Physical gifts, gift cards, and monetary rewards seem like a good way to recognize employees. They cause problems in a peer recognition system, though.
Preciate does not have any features for rewarding employees with physical gifts, gift cards, or money.
The purpose of Preciate is to help your people build stronger relationships among each other. "Employee Engagement," "Company Culture," "Retention," and "Recruiting" are business words that orbit the central desire of human beings: to spend time with people they enjoy and trust.
Real relationships are what people want at work: to be supported and mentored, to build lasting friendships, and to be happy.
Although physical and monetary gifts (e.g. birthday and holiday presents) play a role in human relationship building , they bring with them tremendous complexities when institutionalized in the workplace.
The problem is with equality.
Everyone with children knows that there is an unofficial scorecard on Christmas Day, on Hannukah, or on any occasion when gifts are being doled out. Make sure both the dollar value and the physical size of presents are equal, or you will have at least one unhappy child on your hands.
The same thing happens at work. When recognition systems enable co-workers to gift money or points that can be exchanged for money, they start keeping track of who is getting how much, and why. And this is where a program with good intentions can go horribly wrong.
Employees in IT and HR, whose jobs are focused on servicing internal customers, get points when they serve someone well. Those whose jobs are oriented towards external customers, like customer service and support staff, get far fewer points. Why? Because customers are not hooked into the rewards points system. Even if a customer service employee rocks their day delivering tons of value for the company, they won't get much in the way of peer recognition.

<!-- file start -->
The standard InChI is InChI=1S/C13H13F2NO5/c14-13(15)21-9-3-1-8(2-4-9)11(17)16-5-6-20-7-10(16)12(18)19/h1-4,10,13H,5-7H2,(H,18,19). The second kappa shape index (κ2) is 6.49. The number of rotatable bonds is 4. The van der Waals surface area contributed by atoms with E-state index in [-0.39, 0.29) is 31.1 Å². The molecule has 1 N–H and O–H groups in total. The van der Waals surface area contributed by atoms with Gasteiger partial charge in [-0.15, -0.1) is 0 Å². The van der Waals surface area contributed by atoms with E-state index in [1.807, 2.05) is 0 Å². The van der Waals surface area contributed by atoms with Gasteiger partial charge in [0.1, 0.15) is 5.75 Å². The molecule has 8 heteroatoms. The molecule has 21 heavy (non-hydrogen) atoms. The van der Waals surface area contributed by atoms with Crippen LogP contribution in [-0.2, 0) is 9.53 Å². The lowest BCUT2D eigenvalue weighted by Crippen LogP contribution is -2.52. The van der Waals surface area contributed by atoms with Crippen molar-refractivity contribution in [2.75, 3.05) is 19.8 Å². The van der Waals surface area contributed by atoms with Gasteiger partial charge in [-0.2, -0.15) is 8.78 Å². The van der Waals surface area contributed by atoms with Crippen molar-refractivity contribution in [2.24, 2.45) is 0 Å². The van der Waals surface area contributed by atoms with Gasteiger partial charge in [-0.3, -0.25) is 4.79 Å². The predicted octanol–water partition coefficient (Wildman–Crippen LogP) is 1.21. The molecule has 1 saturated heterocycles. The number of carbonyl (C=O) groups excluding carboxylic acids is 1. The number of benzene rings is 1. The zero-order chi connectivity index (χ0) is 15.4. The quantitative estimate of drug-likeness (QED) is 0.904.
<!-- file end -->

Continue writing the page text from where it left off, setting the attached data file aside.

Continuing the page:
Worse, after a short period of time, financial rewards coming through a recognition system lose their effect and become a compensation expectation.
Finally, as Bruno Frey explained in his motivation crowding theory, when you want to modify social behavior, it is much more effective to activate emotional rather than financial rewards.
To get people to engage emotionally, you need to engage them emotionally. You can't buy love, and you can't buy engagement.
It's understandable why companies put rewards programs in place. (Seemed like a good idea at the time.) It's not clear why they expect money and gift cards to help people build meaningful relationships. Points that translate into gifts and money run the risk of creating jealously, entitlement, and weaker bonds.
Instead of gifts and monetary rewards being integrated with a peer recognition system, we recommend companies abstract data from Preciate and other sources to inform regular (i.e. monthly or quarterly) employee awards programs. Put a thoughtful committee in charge of giving a small prize with the awards, and recognize the winners in a company all hands meeting.
Make sure the prizes are given out fairly across the company, and allow the peer recognition system to build relationships without the clutter and complexity of money.